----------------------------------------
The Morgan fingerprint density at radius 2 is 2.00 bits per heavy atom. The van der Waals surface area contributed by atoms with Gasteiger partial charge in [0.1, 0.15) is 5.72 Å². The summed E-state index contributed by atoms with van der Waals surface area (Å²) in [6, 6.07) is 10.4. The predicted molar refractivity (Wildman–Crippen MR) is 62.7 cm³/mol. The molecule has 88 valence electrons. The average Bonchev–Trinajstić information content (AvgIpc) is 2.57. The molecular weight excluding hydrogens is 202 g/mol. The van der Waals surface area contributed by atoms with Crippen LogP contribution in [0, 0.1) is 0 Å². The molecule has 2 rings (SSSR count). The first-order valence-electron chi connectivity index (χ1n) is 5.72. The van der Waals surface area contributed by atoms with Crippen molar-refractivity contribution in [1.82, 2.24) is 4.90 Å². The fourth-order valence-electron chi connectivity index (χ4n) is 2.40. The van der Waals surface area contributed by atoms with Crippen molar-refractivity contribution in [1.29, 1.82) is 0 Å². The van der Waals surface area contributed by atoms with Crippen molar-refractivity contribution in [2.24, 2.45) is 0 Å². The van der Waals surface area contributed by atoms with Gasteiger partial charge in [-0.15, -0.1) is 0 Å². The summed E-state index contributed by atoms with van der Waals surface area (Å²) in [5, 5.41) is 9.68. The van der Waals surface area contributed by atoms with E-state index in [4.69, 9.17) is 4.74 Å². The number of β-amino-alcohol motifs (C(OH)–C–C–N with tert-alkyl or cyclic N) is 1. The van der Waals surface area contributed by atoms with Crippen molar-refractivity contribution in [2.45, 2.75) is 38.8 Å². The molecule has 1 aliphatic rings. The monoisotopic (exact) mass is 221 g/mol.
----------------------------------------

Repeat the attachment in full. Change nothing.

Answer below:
The Morgan fingerprint density at radius 2 is 2.00 bits per heavy atom. The van der Waals surface area contributed by atoms with Gasteiger partial charge in [0.1, 0.15) is 5.72 Å². The summed E-state index contributed by atoms with van der Waals surface area (Å²) in [6, 6.07) is 10.4. The predicted molar refractivity (Wildman–Crippen MR) is 62.7 cm³/mol. The molecule has 88 valence electrons. The average Bonchev–Trinajstić information content (AvgIpc) is 2.57. The molecular weight excluding hydrogens is 202 g/mol. The van der Waals surface area contributed by atoms with Crippen LogP contribution in [0, 0.1) is 0 Å². The molecule has 2 rings (SSSR count). The first-order valence-electron chi connectivity index (χ1n) is 5.72. The van der Waals surface area contributed by atoms with Crippen molar-refractivity contribution in [1.82, 2.24) is 4.90 Å². The fourth-order valence-electron chi connectivity index (χ4n) is 2.40. The van der Waals surface area contributed by atoms with Crippen molar-refractivity contribution in [1.29, 1.82) is 0 Å². The van der Waals surface area contributed by atoms with Crippen molar-refractivity contribution in [2.24, 2.45) is 0 Å². The van der Waals surface area contributed by atoms with Gasteiger partial charge in [-0.15, -0.1) is 0 Å². The summed E-state index contributed by atoms with van der Waals surface area (Å²) in [5, 5.41) is 9.68. The van der Waals surface area contributed by atoms with E-state index in [4.69, 9.17) is 4.74 Å². The number of β-amino-alcohol motifs (C(OH)–C–C–N with tert-alkyl or cyclic N) is 1. The van der Waals surface area contributed by atoms with Crippen molar-refractivity contribution in [2.45, 2.75) is 38.8 Å². The molecule has 1 aliphatic rings. The monoisotopic (exact) mass is 221 g/mol.